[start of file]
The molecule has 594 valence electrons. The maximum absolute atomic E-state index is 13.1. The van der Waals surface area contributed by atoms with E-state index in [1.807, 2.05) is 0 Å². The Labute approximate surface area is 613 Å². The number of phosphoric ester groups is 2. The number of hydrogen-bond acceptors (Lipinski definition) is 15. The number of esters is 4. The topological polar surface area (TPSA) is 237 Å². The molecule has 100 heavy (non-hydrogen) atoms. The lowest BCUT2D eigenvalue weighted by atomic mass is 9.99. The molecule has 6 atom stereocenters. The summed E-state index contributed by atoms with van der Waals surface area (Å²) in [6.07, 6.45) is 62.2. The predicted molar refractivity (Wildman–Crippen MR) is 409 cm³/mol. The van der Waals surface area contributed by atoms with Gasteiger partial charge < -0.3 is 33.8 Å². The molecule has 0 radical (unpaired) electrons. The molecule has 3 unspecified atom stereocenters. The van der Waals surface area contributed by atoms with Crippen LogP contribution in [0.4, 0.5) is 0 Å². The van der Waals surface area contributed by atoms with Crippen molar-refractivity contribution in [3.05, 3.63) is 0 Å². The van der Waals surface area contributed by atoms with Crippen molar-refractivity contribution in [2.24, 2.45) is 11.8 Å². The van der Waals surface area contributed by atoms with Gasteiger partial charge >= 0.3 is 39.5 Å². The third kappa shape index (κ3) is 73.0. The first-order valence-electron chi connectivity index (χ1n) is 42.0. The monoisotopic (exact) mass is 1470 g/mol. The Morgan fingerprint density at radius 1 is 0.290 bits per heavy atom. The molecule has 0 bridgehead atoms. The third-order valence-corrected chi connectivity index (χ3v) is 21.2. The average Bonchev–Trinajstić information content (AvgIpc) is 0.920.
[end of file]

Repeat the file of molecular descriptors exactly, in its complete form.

The molecule has 594 valence electrons. The maximum absolute atomic E-state index is 13.1. The van der Waals surface area contributed by atoms with E-state index in [1.807, 2.05) is 0 Å². The Labute approximate surface area is 613 Å². The number of phosphoric ester groups is 2. The number of hydrogen-bond acceptors (Lipinski definition) is 15. The number of esters is 4. The topological polar surface area (TPSA) is 237 Å². The molecule has 100 heavy (non-hydrogen) atoms. The lowest BCUT2D eigenvalue weighted by atomic mass is 9.99. The molecule has 6 atom stereocenters. The summed E-state index contributed by atoms with van der Waals surface area (Å²) in [6.07, 6.45) is 62.2. The predicted molar refractivity (Wildman–Crippen MR) is 409 cm³/mol. The van der Waals surface area contributed by atoms with Gasteiger partial charge < -0.3 is 33.8 Å². The molecule has 0 radical (unpaired) electrons. The molecule has 3 unspecified atom stereocenters. The van der Waals surface area contributed by atoms with Crippen LogP contribution in [0.4, 0.5) is 0 Å². The van der Waals surface area contributed by atoms with Crippen molar-refractivity contribution in [3.05, 3.63) is 0 Å². The van der Waals surface area contributed by atoms with Crippen molar-refractivity contribution in [2.24, 2.45) is 11.8 Å². The van der Waals surface area contributed by atoms with Gasteiger partial charge >= 0.3 is 39.5 Å². The third kappa shape index (κ3) is 73.0. The first-order valence-electron chi connectivity index (χ1n) is 42.0. The monoisotopic (exact) mass is 1470 g/mol. The Morgan fingerprint density at radius 1 is 0.290 bits per heavy atom. The molecule has 0 bridgehead atoms. The third-order valence-corrected chi connectivity index (χ3v) is 21.2. The average Bonchev–Trinajstić information content (AvgIpc) is 0.920.